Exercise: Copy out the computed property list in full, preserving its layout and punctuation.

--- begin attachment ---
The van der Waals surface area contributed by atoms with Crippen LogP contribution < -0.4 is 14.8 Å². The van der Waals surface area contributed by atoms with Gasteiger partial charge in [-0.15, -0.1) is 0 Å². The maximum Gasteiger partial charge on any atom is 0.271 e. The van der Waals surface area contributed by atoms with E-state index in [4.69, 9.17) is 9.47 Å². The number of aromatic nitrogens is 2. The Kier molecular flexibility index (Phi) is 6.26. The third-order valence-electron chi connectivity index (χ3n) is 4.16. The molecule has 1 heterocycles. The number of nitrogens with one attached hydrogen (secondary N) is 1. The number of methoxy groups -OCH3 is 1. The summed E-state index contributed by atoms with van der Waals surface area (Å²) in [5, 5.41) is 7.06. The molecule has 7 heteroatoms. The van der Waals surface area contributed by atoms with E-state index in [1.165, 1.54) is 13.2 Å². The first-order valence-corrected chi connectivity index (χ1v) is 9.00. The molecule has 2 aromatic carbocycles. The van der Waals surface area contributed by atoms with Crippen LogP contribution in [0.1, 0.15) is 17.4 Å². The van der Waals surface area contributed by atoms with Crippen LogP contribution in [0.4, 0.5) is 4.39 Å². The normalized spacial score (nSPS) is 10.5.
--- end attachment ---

The van der Waals surface area contributed by atoms with Crippen LogP contribution < -0.4 is 14.8 Å². The van der Waals surface area contributed by atoms with Gasteiger partial charge in [-0.15, -0.1) is 0 Å². The maximum Gasteiger partial charge on any atom is 0.271 e. The van der Waals surface area contributed by atoms with E-state index in [4.69, 9.17) is 9.47 Å². The number of aromatic nitrogens is 2. The Kier molecular flexibility index (Phi) is 6.26. The third-order valence-electron chi connectivity index (χ3n) is 4.16. The molecule has 1 heterocycles. The number of nitrogens with one attached hydrogen (secondary N) is 1. The number of methoxy groups -OCH3 is 1. The summed E-state index contributed by atoms with van der Waals surface area (Å²) in [5, 5.41) is 7.06. The molecule has 7 heteroatoms. The van der Waals surface area contributed by atoms with E-state index in [1.165, 1.54) is 13.2 Å². The first-order valence-corrected chi connectivity index (χ1v) is 9.00. The molecule has 2 aromatic carbocycles. The van der Waals surface area contributed by atoms with Crippen LogP contribution in [0.1, 0.15) is 17.4 Å². The van der Waals surface area contributed by atoms with Crippen LogP contribution in [0.4, 0.5) is 4.39 Å². The normalized spacial score (nSPS) is 10.5.